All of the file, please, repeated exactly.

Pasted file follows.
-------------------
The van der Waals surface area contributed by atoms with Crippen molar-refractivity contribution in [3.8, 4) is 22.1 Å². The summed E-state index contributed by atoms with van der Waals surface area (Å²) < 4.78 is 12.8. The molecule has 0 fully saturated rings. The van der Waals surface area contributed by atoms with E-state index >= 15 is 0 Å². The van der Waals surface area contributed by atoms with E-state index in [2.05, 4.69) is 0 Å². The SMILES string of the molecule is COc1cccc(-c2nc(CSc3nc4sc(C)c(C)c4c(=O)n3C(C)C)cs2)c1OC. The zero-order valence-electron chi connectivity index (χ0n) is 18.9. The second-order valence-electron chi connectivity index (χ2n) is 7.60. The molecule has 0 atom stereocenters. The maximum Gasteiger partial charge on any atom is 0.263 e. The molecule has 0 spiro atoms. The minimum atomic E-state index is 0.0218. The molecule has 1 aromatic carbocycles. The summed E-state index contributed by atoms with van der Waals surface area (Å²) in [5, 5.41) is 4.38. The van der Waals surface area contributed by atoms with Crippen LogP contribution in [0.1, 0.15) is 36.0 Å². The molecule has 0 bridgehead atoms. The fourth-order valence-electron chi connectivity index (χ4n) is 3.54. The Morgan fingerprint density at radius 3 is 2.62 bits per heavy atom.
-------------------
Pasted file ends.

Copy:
The van der Waals surface area contributed by atoms with Crippen molar-refractivity contribution in [3.8, 4) is 22.1 Å². The summed E-state index contributed by atoms with van der Waals surface area (Å²) < 4.78 is 12.8. The molecule has 0 fully saturated rings. The van der Waals surface area contributed by atoms with E-state index >= 15 is 0 Å². The van der Waals surface area contributed by atoms with E-state index in [2.05, 4.69) is 0 Å². The SMILES string of the molecule is COc1cccc(-c2nc(CSc3nc4sc(C)c(C)c4c(=O)n3C(C)C)cs2)c1OC. The zero-order valence-electron chi connectivity index (χ0n) is 18.9. The second-order valence-electron chi connectivity index (χ2n) is 7.60. The molecule has 0 atom stereocenters. The maximum Gasteiger partial charge on any atom is 0.263 e. The molecule has 0 spiro atoms. The minimum atomic E-state index is 0.0218. The molecule has 1 aromatic carbocycles. The summed E-state index contributed by atoms with van der Waals surface area (Å²) in [5, 5.41) is 4.38. The van der Waals surface area contributed by atoms with Crippen LogP contribution in [0.1, 0.15) is 36.0 Å². The molecule has 0 bridgehead atoms. The fourth-order valence-electron chi connectivity index (χ4n) is 3.54. The Morgan fingerprint density at radius 3 is 2.62 bits per heavy atom.